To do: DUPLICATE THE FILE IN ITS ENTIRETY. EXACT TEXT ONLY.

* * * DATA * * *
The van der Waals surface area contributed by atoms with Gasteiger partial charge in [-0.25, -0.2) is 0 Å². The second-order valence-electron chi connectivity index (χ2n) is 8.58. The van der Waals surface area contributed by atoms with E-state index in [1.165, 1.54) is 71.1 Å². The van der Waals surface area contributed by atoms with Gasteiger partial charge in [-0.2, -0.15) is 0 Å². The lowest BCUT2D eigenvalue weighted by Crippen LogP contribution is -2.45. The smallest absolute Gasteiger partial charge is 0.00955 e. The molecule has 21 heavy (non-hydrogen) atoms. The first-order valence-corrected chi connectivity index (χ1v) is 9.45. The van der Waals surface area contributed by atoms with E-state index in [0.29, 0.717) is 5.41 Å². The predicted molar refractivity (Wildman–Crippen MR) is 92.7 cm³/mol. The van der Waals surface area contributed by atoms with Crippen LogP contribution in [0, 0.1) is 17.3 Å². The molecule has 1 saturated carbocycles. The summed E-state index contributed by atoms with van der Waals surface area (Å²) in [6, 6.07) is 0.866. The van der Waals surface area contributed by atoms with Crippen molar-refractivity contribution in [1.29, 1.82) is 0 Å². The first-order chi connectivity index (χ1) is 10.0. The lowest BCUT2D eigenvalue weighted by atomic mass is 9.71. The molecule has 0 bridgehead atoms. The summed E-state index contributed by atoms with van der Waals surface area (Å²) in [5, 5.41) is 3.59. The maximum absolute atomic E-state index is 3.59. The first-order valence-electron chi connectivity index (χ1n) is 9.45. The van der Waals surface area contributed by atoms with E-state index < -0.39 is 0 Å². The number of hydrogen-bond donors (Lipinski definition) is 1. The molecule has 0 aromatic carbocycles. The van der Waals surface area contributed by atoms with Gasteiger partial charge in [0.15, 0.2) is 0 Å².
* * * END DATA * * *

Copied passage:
The van der Waals surface area contributed by atoms with Gasteiger partial charge in [-0.25, -0.2) is 0 Å². The second-order valence-electron chi connectivity index (χ2n) is 8.58. The van der Waals surface area contributed by atoms with E-state index in [1.165, 1.54) is 71.1 Å². The van der Waals surface area contributed by atoms with Gasteiger partial charge in [-0.2, -0.15) is 0 Å². The lowest BCUT2D eigenvalue weighted by Crippen LogP contribution is -2.45. The smallest absolute Gasteiger partial charge is 0.00955 e. The molecule has 21 heavy (non-hydrogen) atoms. The first-order valence-corrected chi connectivity index (χ1v) is 9.45. The van der Waals surface area contributed by atoms with E-state index in [0.29, 0.717) is 5.41 Å². The predicted molar refractivity (Wildman–Crippen MR) is 92.7 cm³/mol. The van der Waals surface area contributed by atoms with Crippen LogP contribution in [0, 0.1) is 17.3 Å². The molecule has 1 saturated carbocycles. The summed E-state index contributed by atoms with van der Waals surface area (Å²) in [6, 6.07) is 0.866. The van der Waals surface area contributed by atoms with Crippen molar-refractivity contribution in [1.29, 1.82) is 0 Å². The first-order chi connectivity index (χ1) is 10.0. The lowest BCUT2D eigenvalue weighted by atomic mass is 9.71. The molecule has 0 bridgehead atoms. The summed E-state index contributed by atoms with van der Waals surface area (Å²) in [5, 5.41) is 3.59. The maximum absolute atomic E-state index is 3.59. The first-order valence-electron chi connectivity index (χ1n) is 9.45. The van der Waals surface area contributed by atoms with E-state index < -0.39 is 0 Å². The number of hydrogen-bond donors (Lipinski definition) is 1. The molecule has 0 aromatic carbocycles. The van der Waals surface area contributed by atoms with Gasteiger partial charge in [0.15, 0.2) is 0 Å².